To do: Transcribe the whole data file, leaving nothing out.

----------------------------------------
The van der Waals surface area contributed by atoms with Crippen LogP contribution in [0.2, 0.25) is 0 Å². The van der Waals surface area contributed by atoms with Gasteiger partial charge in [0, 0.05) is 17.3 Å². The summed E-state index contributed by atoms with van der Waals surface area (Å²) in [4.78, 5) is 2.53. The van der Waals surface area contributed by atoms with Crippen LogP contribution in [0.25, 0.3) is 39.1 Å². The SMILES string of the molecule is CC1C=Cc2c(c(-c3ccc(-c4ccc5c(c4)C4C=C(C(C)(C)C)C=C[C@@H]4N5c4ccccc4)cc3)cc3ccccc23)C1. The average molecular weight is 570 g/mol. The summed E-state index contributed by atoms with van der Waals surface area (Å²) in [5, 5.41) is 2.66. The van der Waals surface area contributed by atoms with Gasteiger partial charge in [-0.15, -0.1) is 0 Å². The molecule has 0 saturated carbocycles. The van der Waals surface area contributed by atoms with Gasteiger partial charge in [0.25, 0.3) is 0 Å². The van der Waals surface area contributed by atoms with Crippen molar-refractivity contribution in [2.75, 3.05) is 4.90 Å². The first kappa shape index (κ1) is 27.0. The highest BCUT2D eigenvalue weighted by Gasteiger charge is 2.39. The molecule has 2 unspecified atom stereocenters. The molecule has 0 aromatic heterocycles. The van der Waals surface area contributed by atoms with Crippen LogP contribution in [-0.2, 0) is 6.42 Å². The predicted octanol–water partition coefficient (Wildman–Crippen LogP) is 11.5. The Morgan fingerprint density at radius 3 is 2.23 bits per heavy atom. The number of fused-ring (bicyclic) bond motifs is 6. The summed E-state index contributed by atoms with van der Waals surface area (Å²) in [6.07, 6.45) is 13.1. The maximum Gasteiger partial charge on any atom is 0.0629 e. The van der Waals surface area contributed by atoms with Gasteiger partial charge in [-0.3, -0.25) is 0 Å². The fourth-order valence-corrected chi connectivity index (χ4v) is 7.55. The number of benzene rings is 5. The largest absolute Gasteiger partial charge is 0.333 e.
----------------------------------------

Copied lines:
The van der Waals surface area contributed by atoms with Crippen LogP contribution in [0.2, 0.25) is 0 Å². The van der Waals surface area contributed by atoms with Gasteiger partial charge in [0, 0.05) is 17.3 Å². The summed E-state index contributed by atoms with van der Waals surface area (Å²) in [4.78, 5) is 2.53. The van der Waals surface area contributed by atoms with Crippen LogP contribution in [0.25, 0.3) is 39.1 Å². The SMILES string of the molecule is CC1C=Cc2c(c(-c3ccc(-c4ccc5c(c4)C4C=C(C(C)(C)C)C=C[C@@H]4N5c4ccccc4)cc3)cc3ccccc23)C1. The average molecular weight is 570 g/mol. The summed E-state index contributed by atoms with van der Waals surface area (Å²) in [5, 5.41) is 2.66. The van der Waals surface area contributed by atoms with Gasteiger partial charge in [-0.15, -0.1) is 0 Å². The molecule has 0 saturated carbocycles. The van der Waals surface area contributed by atoms with Gasteiger partial charge in [0.25, 0.3) is 0 Å². The van der Waals surface area contributed by atoms with Crippen molar-refractivity contribution in [2.75, 3.05) is 4.90 Å². The first kappa shape index (κ1) is 27.0. The highest BCUT2D eigenvalue weighted by Gasteiger charge is 2.39. The molecule has 2 unspecified atom stereocenters. The molecule has 0 aromatic heterocycles. The van der Waals surface area contributed by atoms with Crippen LogP contribution in [-0.2, 0) is 6.42 Å². The predicted octanol–water partition coefficient (Wildman–Crippen LogP) is 11.5. The Morgan fingerprint density at radius 3 is 2.23 bits per heavy atom. The number of fused-ring (bicyclic) bond motifs is 6. The summed E-state index contributed by atoms with van der Waals surface area (Å²) in [6.07, 6.45) is 13.1. The maximum Gasteiger partial charge on any atom is 0.0629 e. The van der Waals surface area contributed by atoms with Gasteiger partial charge in [-0.3, -0.25) is 0 Å². The fourth-order valence-corrected chi connectivity index (χ4v) is 7.55. The number of benzene rings is 5. The largest absolute Gasteiger partial charge is 0.333 e.